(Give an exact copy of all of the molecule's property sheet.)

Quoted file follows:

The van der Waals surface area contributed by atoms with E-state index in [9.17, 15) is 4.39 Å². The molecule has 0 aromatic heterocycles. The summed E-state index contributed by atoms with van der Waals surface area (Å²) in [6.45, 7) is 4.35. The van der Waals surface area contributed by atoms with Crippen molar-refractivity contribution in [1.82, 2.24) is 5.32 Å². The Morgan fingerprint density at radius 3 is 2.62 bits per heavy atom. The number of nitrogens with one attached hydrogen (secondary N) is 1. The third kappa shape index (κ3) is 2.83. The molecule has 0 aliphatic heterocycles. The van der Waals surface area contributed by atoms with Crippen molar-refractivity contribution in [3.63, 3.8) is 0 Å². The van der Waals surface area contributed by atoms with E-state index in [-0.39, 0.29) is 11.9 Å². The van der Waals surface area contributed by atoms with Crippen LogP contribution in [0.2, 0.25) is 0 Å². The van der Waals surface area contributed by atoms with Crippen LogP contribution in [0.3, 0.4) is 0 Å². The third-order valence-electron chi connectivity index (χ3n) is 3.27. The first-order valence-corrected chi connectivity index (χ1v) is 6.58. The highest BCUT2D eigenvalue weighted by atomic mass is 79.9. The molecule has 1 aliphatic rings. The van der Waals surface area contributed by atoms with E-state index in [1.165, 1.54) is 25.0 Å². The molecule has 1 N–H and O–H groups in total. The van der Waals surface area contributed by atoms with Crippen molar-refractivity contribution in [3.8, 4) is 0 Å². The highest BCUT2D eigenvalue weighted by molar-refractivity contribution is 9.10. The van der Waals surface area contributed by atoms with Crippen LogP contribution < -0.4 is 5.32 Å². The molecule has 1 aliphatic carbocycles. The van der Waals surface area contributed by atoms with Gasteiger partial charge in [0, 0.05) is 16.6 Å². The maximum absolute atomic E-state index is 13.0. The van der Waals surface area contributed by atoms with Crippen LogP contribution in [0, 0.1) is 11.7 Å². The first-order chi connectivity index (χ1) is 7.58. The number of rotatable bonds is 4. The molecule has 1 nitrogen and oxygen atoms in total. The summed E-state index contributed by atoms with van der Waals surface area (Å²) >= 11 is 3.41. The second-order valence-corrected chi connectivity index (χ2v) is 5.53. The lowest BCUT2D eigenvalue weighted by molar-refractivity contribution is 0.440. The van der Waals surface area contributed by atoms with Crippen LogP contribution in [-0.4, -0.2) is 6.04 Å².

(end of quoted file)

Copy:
The van der Waals surface area contributed by atoms with E-state index in [9.17, 15) is 4.39 Å². The molecule has 0 aromatic heterocycles. The summed E-state index contributed by atoms with van der Waals surface area (Å²) in [6.45, 7) is 4.35. The van der Waals surface area contributed by atoms with Crippen molar-refractivity contribution in [1.82, 2.24) is 5.32 Å². The Morgan fingerprint density at radius 3 is 2.62 bits per heavy atom. The number of nitrogens with one attached hydrogen (secondary N) is 1. The third kappa shape index (κ3) is 2.83. The molecule has 0 aliphatic heterocycles. The van der Waals surface area contributed by atoms with Crippen molar-refractivity contribution in [3.63, 3.8) is 0 Å². The van der Waals surface area contributed by atoms with E-state index in [-0.39, 0.29) is 11.9 Å². The van der Waals surface area contributed by atoms with Crippen LogP contribution in [0.2, 0.25) is 0 Å². The van der Waals surface area contributed by atoms with Crippen LogP contribution in [0.3, 0.4) is 0 Å². The third-order valence-electron chi connectivity index (χ3n) is 3.27. The first-order valence-corrected chi connectivity index (χ1v) is 6.58. The highest BCUT2D eigenvalue weighted by atomic mass is 79.9. The molecule has 1 aliphatic rings. The van der Waals surface area contributed by atoms with E-state index in [1.165, 1.54) is 25.0 Å². The molecule has 1 N–H and O–H groups in total. The van der Waals surface area contributed by atoms with Crippen molar-refractivity contribution in [3.8, 4) is 0 Å². The highest BCUT2D eigenvalue weighted by molar-refractivity contribution is 9.10. The van der Waals surface area contributed by atoms with Crippen LogP contribution < -0.4 is 5.32 Å². The molecule has 1 aliphatic carbocycles. The van der Waals surface area contributed by atoms with Gasteiger partial charge in [0, 0.05) is 16.6 Å². The maximum absolute atomic E-state index is 13.0. The van der Waals surface area contributed by atoms with Crippen LogP contribution in [0, 0.1) is 11.7 Å². The first-order chi connectivity index (χ1) is 7.58. The number of rotatable bonds is 4. The molecule has 1 nitrogen and oxygen atoms in total. The summed E-state index contributed by atoms with van der Waals surface area (Å²) >= 11 is 3.41. The second-order valence-corrected chi connectivity index (χ2v) is 5.53. The lowest BCUT2D eigenvalue weighted by molar-refractivity contribution is 0.440. The van der Waals surface area contributed by atoms with Crippen LogP contribution in [-0.4, -0.2) is 6.04 Å².